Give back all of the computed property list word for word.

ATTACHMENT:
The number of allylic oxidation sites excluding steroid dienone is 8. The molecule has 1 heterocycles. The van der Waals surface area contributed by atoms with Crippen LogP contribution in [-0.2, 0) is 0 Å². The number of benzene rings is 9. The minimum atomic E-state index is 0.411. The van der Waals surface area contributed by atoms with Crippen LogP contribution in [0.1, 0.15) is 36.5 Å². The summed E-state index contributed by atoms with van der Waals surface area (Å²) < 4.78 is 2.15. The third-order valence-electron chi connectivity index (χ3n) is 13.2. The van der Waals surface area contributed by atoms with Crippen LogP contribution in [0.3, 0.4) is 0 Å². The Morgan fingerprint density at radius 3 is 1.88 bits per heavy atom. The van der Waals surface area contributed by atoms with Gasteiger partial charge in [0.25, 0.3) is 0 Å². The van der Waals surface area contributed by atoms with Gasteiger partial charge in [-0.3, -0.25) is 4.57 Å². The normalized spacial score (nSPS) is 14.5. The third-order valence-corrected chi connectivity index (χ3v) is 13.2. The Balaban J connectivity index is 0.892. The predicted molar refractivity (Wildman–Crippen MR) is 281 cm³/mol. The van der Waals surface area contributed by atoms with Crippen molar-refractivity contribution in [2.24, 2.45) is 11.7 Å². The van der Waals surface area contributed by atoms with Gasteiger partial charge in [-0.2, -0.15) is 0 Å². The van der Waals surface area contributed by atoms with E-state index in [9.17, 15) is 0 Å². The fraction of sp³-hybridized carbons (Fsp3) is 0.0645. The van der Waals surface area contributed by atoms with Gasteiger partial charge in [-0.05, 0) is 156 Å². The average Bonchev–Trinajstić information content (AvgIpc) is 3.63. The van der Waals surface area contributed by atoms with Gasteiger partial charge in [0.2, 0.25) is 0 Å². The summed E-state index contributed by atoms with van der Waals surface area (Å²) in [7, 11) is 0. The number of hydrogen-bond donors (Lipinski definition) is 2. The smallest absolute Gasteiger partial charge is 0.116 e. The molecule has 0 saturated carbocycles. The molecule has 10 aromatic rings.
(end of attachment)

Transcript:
The number of allylic oxidation sites excluding steroid dienone is 8. The molecule has 1 heterocycles. The van der Waals surface area contributed by atoms with Crippen LogP contribution in [-0.2, 0) is 0 Å². The number of benzene rings is 9. The minimum atomic E-state index is 0.411. The van der Waals surface area contributed by atoms with Crippen LogP contribution in [0.1, 0.15) is 36.5 Å². The summed E-state index contributed by atoms with van der Waals surface area (Å²) < 4.78 is 2.15. The third-order valence-electron chi connectivity index (χ3n) is 13.2. The van der Waals surface area contributed by atoms with Crippen LogP contribution in [0.3, 0.4) is 0 Å². The Morgan fingerprint density at radius 3 is 1.88 bits per heavy atom. The van der Waals surface area contributed by atoms with Gasteiger partial charge in [0.25, 0.3) is 0 Å². The van der Waals surface area contributed by atoms with Gasteiger partial charge in [-0.3, -0.25) is 4.57 Å². The normalized spacial score (nSPS) is 14.5. The third-order valence-corrected chi connectivity index (χ3v) is 13.2. The Balaban J connectivity index is 0.892. The predicted molar refractivity (Wildman–Crippen MR) is 281 cm³/mol. The van der Waals surface area contributed by atoms with Crippen molar-refractivity contribution in [2.24, 2.45) is 11.7 Å². The van der Waals surface area contributed by atoms with Gasteiger partial charge in [-0.2, -0.15) is 0 Å². The van der Waals surface area contributed by atoms with E-state index in [9.17, 15) is 0 Å². The fraction of sp³-hybridized carbons (Fsp3) is 0.0645. The van der Waals surface area contributed by atoms with Gasteiger partial charge in [-0.05, 0) is 156 Å². The average Bonchev–Trinajstić information content (AvgIpc) is 3.63. The van der Waals surface area contributed by atoms with Gasteiger partial charge in [0.2, 0.25) is 0 Å². The summed E-state index contributed by atoms with van der Waals surface area (Å²) in [7, 11) is 0. The number of hydrogen-bond donors (Lipinski definition) is 2. The smallest absolute Gasteiger partial charge is 0.116 e. The molecule has 0 saturated carbocycles. The molecule has 10 aromatic rings.